# Find phase relation with time

1. Jan 28, 2013

### yungman

1. The problem statement, all variables and given/known data

This is part of the derivation of the direction of rotation of an ellipse in EM wave polarization. I need to find the direction of the change of phase $\psi$ of the electric field vector with increase of time t. To make the long story short, for example:

$$\psi\;=\; \tan^{-1}\left(\frac{\cos(\omega t+\frac{\pi}{2})}{\cos \omega t}\right)\;=\; \tan^{-1}\left(\frac{-\sin(\omega t)}{\cos \omega t}\right)\;=\;-\omega t$$
From this we can conclude $\psi$ DECREASE with INCREASE of t.

But if the constant is $\delta$ where $0<\delta<\pi$, how do I find the relation of $\psi$ with time t?

2. Relevant equations

$$\psi\;=\; \tan^{-1}\left(\frac{\cos(\omega t+\delta)}{\cos \omega t}\right)$$

3. The attempt at a solution

$$\psi\;=\; \tan^{-1}\left(\frac{\cos(\omega t+\delta)}{\cos \omega t}\right)\;=\; \tan^{-1}\left(\frac{\sin(\omega t+\frac{\pi}{2}+\delta)}{\cos \omega t}\right)\;=\;\tan^{-1}\left(\frac {\cos\omega t \cos \delta\;-\; \sin\omega t \sin \delta}{\cos \omega t}\right)$$

I don't know how to go beyond this to find the relation of $\psi$ with t. Please help.

Thanks

Alan

Last edited: Jan 28, 2013
2. Jan 28, 2013

### Staff: Mentor

Are you sure that there is an easy way to write this relation?
You can simplify the expression a bit:

$$\psi = \tan^{-1} \left( \cos(\delta ) - \sin(\delta ) \tan(\omega t) \right)$$

3. Jan 28, 2013

### yungman

Thanks for your reply. That is the next step. I am not sure there is an easier way, the goal is to determine the direction of rotation with increase time t. My main question is how to go any further. How do I find out whether $\psi$ increase or decrease with time.

Do you think taking the derivative and look at whether it's +ve or -ve will work? I don't know the answer. This is not a home work, it's been a while since I studied calculus and I am very rusty in it.

Last edited: Jan 28, 2013
4. Jan 28, 2013

### Staff: Mentor

That should work, but you can do this a bit quicker: tan-1 and tan are strictly increasing. If sin(δ) is positive, ψ is going down if t increases, otherwise ψ and t increase together.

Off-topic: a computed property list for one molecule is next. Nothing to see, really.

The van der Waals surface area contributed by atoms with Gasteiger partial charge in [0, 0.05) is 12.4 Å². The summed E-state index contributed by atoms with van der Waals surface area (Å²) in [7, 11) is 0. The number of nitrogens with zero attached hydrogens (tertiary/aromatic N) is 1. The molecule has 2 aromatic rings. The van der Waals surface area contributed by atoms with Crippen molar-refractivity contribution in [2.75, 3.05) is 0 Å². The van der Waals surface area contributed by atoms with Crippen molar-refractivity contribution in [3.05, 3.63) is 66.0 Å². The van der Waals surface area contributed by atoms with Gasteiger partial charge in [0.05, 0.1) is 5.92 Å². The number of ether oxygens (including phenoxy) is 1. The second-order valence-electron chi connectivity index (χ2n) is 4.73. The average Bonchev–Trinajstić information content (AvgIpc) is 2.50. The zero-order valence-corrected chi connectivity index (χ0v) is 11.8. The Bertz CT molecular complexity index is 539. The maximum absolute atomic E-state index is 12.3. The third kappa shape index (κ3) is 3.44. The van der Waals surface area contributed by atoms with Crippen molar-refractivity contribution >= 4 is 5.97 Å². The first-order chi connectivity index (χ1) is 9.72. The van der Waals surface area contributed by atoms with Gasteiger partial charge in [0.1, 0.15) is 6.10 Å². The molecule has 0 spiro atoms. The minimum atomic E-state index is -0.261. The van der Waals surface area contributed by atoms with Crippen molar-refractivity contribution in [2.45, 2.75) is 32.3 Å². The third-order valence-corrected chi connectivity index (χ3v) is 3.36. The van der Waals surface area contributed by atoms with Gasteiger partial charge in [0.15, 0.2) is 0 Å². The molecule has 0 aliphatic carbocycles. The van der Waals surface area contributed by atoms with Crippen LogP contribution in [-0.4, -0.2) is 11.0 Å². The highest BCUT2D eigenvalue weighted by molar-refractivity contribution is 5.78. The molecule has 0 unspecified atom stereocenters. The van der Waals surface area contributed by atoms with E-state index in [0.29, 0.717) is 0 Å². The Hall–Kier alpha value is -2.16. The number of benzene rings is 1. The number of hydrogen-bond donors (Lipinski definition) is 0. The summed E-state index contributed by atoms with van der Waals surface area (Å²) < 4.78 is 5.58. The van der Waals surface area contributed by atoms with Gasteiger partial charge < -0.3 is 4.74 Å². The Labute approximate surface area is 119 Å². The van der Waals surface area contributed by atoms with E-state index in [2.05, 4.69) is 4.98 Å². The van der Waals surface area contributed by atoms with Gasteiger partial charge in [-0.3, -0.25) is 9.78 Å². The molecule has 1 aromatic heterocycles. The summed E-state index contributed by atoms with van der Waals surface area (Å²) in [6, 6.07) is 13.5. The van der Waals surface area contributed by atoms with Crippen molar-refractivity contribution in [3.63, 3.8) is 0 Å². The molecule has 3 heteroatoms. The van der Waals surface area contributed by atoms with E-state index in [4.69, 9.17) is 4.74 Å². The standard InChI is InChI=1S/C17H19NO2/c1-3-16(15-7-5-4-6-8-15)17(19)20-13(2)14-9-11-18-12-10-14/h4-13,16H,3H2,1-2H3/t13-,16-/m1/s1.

5. Jan 28, 2013

### yungman

Thanks. I am just confused when there is some constant inside. I just digged up my old notes on inverse tangent and need to read through it. Have not deal with this for years!!!

6. Jan 29, 2013

### yungman

I worked on this more:

$$\psi = \tan^{-1} \left( \cos(\delta ) - \sin(\delta ) \tan(\omega t) \right)\;=\;\tan^{-1} \left( K_1 - K_2 \tan(\omega t) \right) \;\hbox {where }\;K-1=\cos \delta\;,\;K_2=\sin \delta$$

$$\Rightarrow \frac { d[tan^{-1}(K_1+K_2\tan\omega t)]}{d[K_1+K_2\tan\omega t]}\;=\;\frac{1}{1+(K_1+K_2 \tan\omega t)}\;\Rightarrow\; \psi'\;=\;\frac { d[tan^{-1}(K_1+K_2\tan\omega t)]}{d t}\;=\;\frac{\omega K_2 \sec^2\omega t}{1+(K_1+K_2\tan\omega t)^2}$$

$$\psi'\;=\;\frac{\omega K_1 (1+\tan^2\omega t)}{(1+K^2_1 + 2K_1K_2\tan\omega t +K^2_2 \tan^2\omega t)}\;=\;\frac {(K_3+K_3 tan\omega t)}{(K_4+K_5\tan\omega t+ K_6 \tan^2\omega t)}$$

$K_1$ to $K_6$ are constants. With this relationship, how can I predict the change of direction of phase with time t?

I don't need to find the value of $\psi$, I just need to know whether $\psi$ increase or decrease with t.

7. Jan 29, 2013

### Staff: Mentor

Well, see my approach above, it avoids those messy expressions.
Alternatively, consider
$$\psi'\;=\;\frac{\omega K_2 \sec^2\omega t}{1+(K_1+K_2\tan\omega t)^2}$$
The denominator is always positive, and ω and sec2 are positive as well. Therefore, the derivative has the same sign as $K_2=-\sin(\delta)$ (you swapped the sign somewhere).

8. Jan 29, 2013

Thanks